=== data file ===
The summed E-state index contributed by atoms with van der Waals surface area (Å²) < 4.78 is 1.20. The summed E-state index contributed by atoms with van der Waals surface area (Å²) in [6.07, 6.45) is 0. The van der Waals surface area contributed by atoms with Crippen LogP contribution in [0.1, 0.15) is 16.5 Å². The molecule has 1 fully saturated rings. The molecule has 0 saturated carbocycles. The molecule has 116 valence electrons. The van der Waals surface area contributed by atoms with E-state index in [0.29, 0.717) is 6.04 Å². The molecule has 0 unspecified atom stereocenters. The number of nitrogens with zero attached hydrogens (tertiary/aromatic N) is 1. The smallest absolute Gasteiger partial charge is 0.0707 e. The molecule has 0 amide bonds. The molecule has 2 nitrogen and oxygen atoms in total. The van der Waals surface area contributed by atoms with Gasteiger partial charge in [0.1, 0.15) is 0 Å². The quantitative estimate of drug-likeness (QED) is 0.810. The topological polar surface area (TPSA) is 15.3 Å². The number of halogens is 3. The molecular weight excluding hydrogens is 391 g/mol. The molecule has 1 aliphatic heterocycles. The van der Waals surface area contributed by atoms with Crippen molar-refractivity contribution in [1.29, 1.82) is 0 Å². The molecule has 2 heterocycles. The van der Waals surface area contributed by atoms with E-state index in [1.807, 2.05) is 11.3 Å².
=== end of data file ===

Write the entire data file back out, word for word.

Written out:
The summed E-state index contributed by atoms with van der Waals surface area (Å²) < 4.78 is 1.20. The summed E-state index contributed by atoms with van der Waals surface area (Å²) in [6.07, 6.45) is 0. The van der Waals surface area contributed by atoms with Crippen LogP contribution in [0.1, 0.15) is 16.5 Å². The molecule has 1 fully saturated rings. The molecule has 0 saturated carbocycles. The molecule has 116 valence electrons. The van der Waals surface area contributed by atoms with E-state index in [0.29, 0.717) is 6.04 Å². The molecule has 0 unspecified atom stereocenters. The number of nitrogens with zero attached hydrogens (tertiary/aromatic N) is 1. The smallest absolute Gasteiger partial charge is 0.0707 e. The molecule has 0 amide bonds. The molecule has 2 nitrogen and oxygen atoms in total. The van der Waals surface area contributed by atoms with Gasteiger partial charge in [0.1, 0.15) is 0 Å². The quantitative estimate of drug-likeness (QED) is 0.810. The topological polar surface area (TPSA) is 15.3 Å². The number of halogens is 3. The molecular weight excluding hydrogens is 391 g/mol. The molecule has 1 aliphatic heterocycles. The van der Waals surface area contributed by atoms with Crippen molar-refractivity contribution in [1.29, 1.82) is 0 Å². The molecule has 2 heterocycles. The van der Waals surface area contributed by atoms with E-state index in [1.807, 2.05) is 11.3 Å².